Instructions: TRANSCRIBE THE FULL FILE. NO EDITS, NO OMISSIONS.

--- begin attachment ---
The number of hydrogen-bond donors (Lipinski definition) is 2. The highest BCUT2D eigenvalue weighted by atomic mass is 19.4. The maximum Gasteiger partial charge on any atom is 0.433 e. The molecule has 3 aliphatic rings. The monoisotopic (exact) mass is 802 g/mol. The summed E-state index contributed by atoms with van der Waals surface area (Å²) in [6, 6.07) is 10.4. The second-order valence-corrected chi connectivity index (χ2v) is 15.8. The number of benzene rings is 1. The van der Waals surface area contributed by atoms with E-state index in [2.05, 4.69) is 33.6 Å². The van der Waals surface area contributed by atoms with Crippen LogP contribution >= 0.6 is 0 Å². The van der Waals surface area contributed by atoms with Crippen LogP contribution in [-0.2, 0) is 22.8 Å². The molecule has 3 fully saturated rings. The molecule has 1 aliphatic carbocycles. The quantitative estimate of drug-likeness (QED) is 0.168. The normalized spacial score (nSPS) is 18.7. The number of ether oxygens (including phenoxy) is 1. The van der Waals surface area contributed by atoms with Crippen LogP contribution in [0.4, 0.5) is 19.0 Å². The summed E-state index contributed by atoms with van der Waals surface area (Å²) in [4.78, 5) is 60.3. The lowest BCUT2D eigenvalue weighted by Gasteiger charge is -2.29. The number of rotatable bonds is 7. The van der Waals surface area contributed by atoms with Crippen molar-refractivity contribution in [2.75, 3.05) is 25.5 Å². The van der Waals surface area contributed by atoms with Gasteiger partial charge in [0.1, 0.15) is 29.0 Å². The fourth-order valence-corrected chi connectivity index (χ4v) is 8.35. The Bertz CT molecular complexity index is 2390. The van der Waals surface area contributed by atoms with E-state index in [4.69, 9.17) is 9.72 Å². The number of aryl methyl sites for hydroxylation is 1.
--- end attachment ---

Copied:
The number of hydrogen-bond donors (Lipinski definition) is 2. The highest BCUT2D eigenvalue weighted by atomic mass is 19.4. The maximum Gasteiger partial charge on any atom is 0.433 e. The molecule has 3 aliphatic rings. The monoisotopic (exact) mass is 802 g/mol. The summed E-state index contributed by atoms with van der Waals surface area (Å²) in [6, 6.07) is 10.4. The second-order valence-corrected chi connectivity index (χ2v) is 15.8. The number of benzene rings is 1. The van der Waals surface area contributed by atoms with E-state index in [2.05, 4.69) is 33.6 Å². The van der Waals surface area contributed by atoms with Crippen LogP contribution >= 0.6 is 0 Å². The van der Waals surface area contributed by atoms with Crippen LogP contribution in [-0.2, 0) is 22.8 Å². The molecule has 3 fully saturated rings. The molecule has 1 aliphatic carbocycles. The quantitative estimate of drug-likeness (QED) is 0.168. The normalized spacial score (nSPS) is 18.7. The number of ether oxygens (including phenoxy) is 1. The van der Waals surface area contributed by atoms with Crippen LogP contribution in [0.4, 0.5) is 19.0 Å². The summed E-state index contributed by atoms with van der Waals surface area (Å²) in [4.78, 5) is 60.3. The lowest BCUT2D eigenvalue weighted by Gasteiger charge is -2.29. The number of rotatable bonds is 7. The van der Waals surface area contributed by atoms with Crippen molar-refractivity contribution in [2.75, 3.05) is 25.5 Å². The van der Waals surface area contributed by atoms with Gasteiger partial charge in [0.1, 0.15) is 29.0 Å². The fourth-order valence-corrected chi connectivity index (χ4v) is 8.35. The Bertz CT molecular complexity index is 2390. The van der Waals surface area contributed by atoms with E-state index in [4.69, 9.17) is 9.72 Å². The number of aryl methyl sites for hydroxylation is 1.